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AI Programming with Python

Is Python the future of AI programming?

Python founder, Guido van Rossum, didn’t fully appreciate what he was building back in 1989.

Python founder, Guido van Rossum, didn’t fully appreciate what he was building back in 1989. In a recent interview with The Economist, he said, “I certainly didn’t set out to create a language that was intended for mass consumption.” It’s like Zuckerberg saying he created Facebook to make friends.

Well, he may not have meant to build a juggernaut, but that’s what Python has become. Nearly three decades since its inception, the code language has squeezed the life out of rivals like Ada, Fortran and Lisp. Search queries for python have trebled since 2010 (in in the last year, more Americans Googled ‘Python’ than ‘Kim Kardashian’). The only other platform keeping pace is Javascript. Universities, including RMIT, are developing AI-targeted Python short courses.

So why has python stuck around? And why are we embracing an 80s-era codebase (albeit one that’s undergone several updates) on the cusp of an AI revolution? Will we all be speaking Python in 10 years’ time?

So, what is Python?

Python is a programming language that trades on simplicity and flexibility. The syntax is pretty easy for new coders to pick-up, but robust enough to handle almost any function, including AI. According to Wikileaks, the CIA uses Python as a hacking platform. Google relies on Python to crawl webpages for keywords. Pixar uses it to make animated films. Python’s users (known as ‘Pythonistas’) have uploaded over 145,000 custom-built software packages, many of which use ‘machine learning’ to crunch patterns in big data.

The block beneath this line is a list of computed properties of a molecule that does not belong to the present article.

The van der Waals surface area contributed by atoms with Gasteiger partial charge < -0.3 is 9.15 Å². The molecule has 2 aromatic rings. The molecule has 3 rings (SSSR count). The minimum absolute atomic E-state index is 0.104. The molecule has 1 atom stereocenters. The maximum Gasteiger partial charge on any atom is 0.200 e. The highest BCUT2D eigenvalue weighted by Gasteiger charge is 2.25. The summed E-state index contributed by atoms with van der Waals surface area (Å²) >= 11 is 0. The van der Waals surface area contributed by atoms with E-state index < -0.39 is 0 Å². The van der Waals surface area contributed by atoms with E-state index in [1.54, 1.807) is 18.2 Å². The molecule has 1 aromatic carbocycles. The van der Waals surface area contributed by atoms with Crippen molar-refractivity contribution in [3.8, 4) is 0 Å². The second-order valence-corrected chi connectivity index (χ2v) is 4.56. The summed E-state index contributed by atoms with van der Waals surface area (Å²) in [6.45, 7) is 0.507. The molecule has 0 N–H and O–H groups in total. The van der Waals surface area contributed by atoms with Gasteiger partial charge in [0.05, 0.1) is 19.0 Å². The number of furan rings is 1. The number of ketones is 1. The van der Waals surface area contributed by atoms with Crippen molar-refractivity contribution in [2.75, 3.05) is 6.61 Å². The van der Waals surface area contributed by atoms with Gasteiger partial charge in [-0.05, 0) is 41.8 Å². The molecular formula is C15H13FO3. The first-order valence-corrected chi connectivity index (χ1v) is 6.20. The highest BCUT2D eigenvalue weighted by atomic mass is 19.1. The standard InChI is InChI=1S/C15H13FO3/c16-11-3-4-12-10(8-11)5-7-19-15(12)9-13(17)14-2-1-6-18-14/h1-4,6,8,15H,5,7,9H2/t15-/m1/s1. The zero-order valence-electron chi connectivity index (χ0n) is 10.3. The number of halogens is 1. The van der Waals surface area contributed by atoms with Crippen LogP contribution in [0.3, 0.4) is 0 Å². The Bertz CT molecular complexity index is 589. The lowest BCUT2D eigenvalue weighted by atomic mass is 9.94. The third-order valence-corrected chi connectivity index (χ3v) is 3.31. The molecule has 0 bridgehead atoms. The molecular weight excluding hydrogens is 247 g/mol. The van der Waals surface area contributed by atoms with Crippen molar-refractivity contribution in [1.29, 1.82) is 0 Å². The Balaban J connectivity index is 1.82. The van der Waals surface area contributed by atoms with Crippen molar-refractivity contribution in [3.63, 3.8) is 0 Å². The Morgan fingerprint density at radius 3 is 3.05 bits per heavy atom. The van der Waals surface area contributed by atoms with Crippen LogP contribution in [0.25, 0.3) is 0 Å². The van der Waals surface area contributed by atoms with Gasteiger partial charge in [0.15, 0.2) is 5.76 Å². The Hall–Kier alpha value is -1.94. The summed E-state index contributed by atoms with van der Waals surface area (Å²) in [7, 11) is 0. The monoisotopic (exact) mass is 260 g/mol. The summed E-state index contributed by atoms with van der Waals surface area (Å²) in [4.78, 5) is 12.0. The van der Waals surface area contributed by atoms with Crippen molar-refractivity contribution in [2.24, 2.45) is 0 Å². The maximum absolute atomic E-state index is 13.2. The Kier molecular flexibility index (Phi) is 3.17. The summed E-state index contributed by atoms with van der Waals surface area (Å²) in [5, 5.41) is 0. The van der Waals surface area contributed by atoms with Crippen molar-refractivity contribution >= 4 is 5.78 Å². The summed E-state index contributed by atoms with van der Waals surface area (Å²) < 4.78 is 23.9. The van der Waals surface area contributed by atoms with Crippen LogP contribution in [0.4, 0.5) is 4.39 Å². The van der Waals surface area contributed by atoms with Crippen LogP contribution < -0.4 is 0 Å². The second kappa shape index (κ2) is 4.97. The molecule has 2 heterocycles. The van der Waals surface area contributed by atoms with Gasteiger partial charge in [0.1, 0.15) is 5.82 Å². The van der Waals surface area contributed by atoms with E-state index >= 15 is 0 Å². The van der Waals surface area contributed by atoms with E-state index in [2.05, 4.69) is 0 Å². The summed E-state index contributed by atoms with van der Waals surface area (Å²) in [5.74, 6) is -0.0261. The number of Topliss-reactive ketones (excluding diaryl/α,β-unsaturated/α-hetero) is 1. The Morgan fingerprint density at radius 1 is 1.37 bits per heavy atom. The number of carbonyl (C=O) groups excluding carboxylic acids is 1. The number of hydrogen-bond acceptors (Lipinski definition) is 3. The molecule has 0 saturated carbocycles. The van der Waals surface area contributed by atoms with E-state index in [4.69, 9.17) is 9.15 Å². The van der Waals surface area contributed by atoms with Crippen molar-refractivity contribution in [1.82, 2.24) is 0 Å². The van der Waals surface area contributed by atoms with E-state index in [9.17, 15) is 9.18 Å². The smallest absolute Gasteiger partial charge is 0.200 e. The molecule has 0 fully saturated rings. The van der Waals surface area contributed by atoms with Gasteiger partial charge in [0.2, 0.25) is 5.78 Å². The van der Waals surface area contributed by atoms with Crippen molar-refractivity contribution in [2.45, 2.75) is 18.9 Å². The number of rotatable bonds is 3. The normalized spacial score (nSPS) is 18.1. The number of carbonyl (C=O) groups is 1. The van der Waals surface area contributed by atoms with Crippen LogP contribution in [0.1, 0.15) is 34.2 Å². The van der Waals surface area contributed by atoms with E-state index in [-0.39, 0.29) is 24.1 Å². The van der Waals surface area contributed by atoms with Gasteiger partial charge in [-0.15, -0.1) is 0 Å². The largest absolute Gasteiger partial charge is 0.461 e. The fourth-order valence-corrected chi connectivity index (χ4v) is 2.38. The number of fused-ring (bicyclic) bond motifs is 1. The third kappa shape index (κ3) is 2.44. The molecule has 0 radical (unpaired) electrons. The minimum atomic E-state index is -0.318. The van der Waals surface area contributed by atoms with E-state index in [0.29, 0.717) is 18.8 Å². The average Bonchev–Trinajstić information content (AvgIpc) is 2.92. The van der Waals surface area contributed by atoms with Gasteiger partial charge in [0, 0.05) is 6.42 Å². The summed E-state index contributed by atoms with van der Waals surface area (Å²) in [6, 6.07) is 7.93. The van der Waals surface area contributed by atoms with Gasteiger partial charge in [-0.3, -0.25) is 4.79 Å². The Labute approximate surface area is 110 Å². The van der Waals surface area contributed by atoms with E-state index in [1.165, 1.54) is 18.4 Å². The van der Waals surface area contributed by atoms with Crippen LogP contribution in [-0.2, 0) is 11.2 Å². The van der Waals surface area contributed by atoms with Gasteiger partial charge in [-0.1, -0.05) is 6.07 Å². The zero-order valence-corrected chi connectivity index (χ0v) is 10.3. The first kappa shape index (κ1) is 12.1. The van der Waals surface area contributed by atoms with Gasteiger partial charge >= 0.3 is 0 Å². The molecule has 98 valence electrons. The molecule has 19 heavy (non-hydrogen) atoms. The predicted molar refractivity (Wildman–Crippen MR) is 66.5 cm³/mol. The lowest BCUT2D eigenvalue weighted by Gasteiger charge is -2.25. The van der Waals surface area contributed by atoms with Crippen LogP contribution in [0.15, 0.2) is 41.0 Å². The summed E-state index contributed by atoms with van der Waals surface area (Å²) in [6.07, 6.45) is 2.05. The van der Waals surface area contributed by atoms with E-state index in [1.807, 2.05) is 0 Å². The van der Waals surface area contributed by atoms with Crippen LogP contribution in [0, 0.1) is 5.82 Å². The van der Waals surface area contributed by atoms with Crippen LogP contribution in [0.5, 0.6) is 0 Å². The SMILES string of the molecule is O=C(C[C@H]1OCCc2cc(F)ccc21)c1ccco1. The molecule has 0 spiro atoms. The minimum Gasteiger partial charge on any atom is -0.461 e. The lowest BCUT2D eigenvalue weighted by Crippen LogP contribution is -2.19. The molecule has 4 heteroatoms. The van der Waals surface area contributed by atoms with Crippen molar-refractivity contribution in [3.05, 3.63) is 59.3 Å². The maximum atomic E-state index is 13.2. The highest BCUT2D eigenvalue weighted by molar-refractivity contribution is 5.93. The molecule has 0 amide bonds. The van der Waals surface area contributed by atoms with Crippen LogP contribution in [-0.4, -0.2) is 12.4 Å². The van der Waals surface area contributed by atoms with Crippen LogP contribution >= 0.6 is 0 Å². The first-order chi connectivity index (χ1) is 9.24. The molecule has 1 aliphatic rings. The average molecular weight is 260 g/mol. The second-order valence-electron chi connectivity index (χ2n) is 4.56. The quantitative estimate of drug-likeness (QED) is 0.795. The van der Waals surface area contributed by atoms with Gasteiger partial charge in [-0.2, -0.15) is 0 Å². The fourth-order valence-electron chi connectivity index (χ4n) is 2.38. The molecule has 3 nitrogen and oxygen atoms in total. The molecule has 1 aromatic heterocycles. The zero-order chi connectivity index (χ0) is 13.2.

How will Python affect AI development?

In short? Python makes building neural networks simpler, faster and more accessible. There’s a famous example from 2015 where Milo Spencer-Harper built a basic neural network using just nine lines of Python – the program couldn’t exactly drive a car, but still, pretty impressive. Python also has good documentation, it’s platform agnostic, it’s robust, portable, scalable, and (best of all) open source. Even Peter Norvig (director of research at Google, and a long time Lisp fan) has picked it up.

Why should you learn Python?

Going by user trends, it’s likely that Python (with its easy readability and code-friendly syntax) will become the most universal AI programming language over the next twenty years. That’s a pretty safe bet. Research by Accenture has also shown that, not only is there an AI skills gap in Australia, but machine learning will double economic growth by 2035. Mckinsey has even singled out 19 different industries that are particularly susceptible to disruption. This there’s an opportunity: many industries will soon be in flux, and learning to code AI in Python is a smart way to not only future-proof your career, but leapfrog your competition.

Want to learn the Python basics? Check out RMIT’s new online course, AI Programming With Python (developed in partnership with Udacity).


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This article was originally published on 12 November 2018